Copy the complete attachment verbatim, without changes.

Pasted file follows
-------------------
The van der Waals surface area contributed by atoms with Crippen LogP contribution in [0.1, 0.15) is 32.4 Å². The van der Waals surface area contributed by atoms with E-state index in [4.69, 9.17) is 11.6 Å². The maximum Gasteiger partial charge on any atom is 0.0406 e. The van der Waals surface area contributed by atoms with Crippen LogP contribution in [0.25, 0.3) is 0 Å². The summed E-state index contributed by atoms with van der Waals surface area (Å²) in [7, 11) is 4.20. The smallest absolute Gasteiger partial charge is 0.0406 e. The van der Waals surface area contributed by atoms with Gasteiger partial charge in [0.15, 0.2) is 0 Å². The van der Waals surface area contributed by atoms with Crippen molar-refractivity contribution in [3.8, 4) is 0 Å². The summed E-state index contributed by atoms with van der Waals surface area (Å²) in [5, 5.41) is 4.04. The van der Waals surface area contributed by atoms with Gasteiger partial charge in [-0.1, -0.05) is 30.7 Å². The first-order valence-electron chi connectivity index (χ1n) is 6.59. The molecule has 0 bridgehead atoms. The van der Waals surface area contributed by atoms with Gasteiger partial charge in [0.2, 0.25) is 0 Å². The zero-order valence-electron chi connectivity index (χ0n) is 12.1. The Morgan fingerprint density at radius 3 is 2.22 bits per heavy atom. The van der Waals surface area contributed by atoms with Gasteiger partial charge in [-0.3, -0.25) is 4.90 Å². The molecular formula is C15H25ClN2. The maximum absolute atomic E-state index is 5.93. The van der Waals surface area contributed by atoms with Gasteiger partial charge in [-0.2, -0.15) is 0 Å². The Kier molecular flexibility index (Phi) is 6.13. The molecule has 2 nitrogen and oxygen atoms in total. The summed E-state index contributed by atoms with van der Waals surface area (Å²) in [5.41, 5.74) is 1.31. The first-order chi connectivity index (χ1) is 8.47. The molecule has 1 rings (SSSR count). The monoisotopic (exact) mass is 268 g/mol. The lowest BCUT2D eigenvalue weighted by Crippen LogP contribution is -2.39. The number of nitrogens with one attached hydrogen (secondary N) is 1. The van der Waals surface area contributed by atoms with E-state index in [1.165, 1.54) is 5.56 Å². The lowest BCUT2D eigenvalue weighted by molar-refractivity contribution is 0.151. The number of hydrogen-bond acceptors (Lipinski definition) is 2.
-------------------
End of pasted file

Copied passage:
The van der Waals surface area contributed by atoms with Crippen LogP contribution in [0.1, 0.15) is 32.4 Å². The van der Waals surface area contributed by atoms with E-state index in [4.69, 9.17) is 11.6 Å². The maximum Gasteiger partial charge on any atom is 0.0406 e. The van der Waals surface area contributed by atoms with Crippen LogP contribution in [0.25, 0.3) is 0 Å². The summed E-state index contributed by atoms with van der Waals surface area (Å²) in [7, 11) is 4.20. The smallest absolute Gasteiger partial charge is 0.0406 e. The van der Waals surface area contributed by atoms with Gasteiger partial charge in [0.15, 0.2) is 0 Å². The van der Waals surface area contributed by atoms with Crippen molar-refractivity contribution in [3.8, 4) is 0 Å². The summed E-state index contributed by atoms with van der Waals surface area (Å²) in [5, 5.41) is 4.04. The van der Waals surface area contributed by atoms with Gasteiger partial charge in [-0.1, -0.05) is 30.7 Å². The first-order valence-electron chi connectivity index (χ1n) is 6.59. The molecule has 0 bridgehead atoms. The van der Waals surface area contributed by atoms with Gasteiger partial charge in [0.2, 0.25) is 0 Å². The zero-order valence-electron chi connectivity index (χ0n) is 12.1. The Morgan fingerprint density at radius 3 is 2.22 bits per heavy atom. The van der Waals surface area contributed by atoms with Gasteiger partial charge in [-0.3, -0.25) is 4.90 Å². The molecular formula is C15H25ClN2. The maximum absolute atomic E-state index is 5.93. The van der Waals surface area contributed by atoms with Gasteiger partial charge in [-0.2, -0.15) is 0 Å². The Kier molecular flexibility index (Phi) is 6.13. The molecule has 2 nitrogen and oxygen atoms in total. The summed E-state index contributed by atoms with van der Waals surface area (Å²) in [5.41, 5.74) is 1.31. The first-order chi connectivity index (χ1) is 8.47. The molecule has 1 rings (SSSR count). The monoisotopic (exact) mass is 268 g/mol. The lowest BCUT2D eigenvalue weighted by Crippen LogP contribution is -2.39. The number of nitrogens with one attached hydrogen (secondary N) is 1. The van der Waals surface area contributed by atoms with E-state index in [1.165, 1.54) is 5.56 Å². The lowest BCUT2D eigenvalue weighted by molar-refractivity contribution is 0.151. The number of hydrogen-bond acceptors (Lipinski definition) is 2.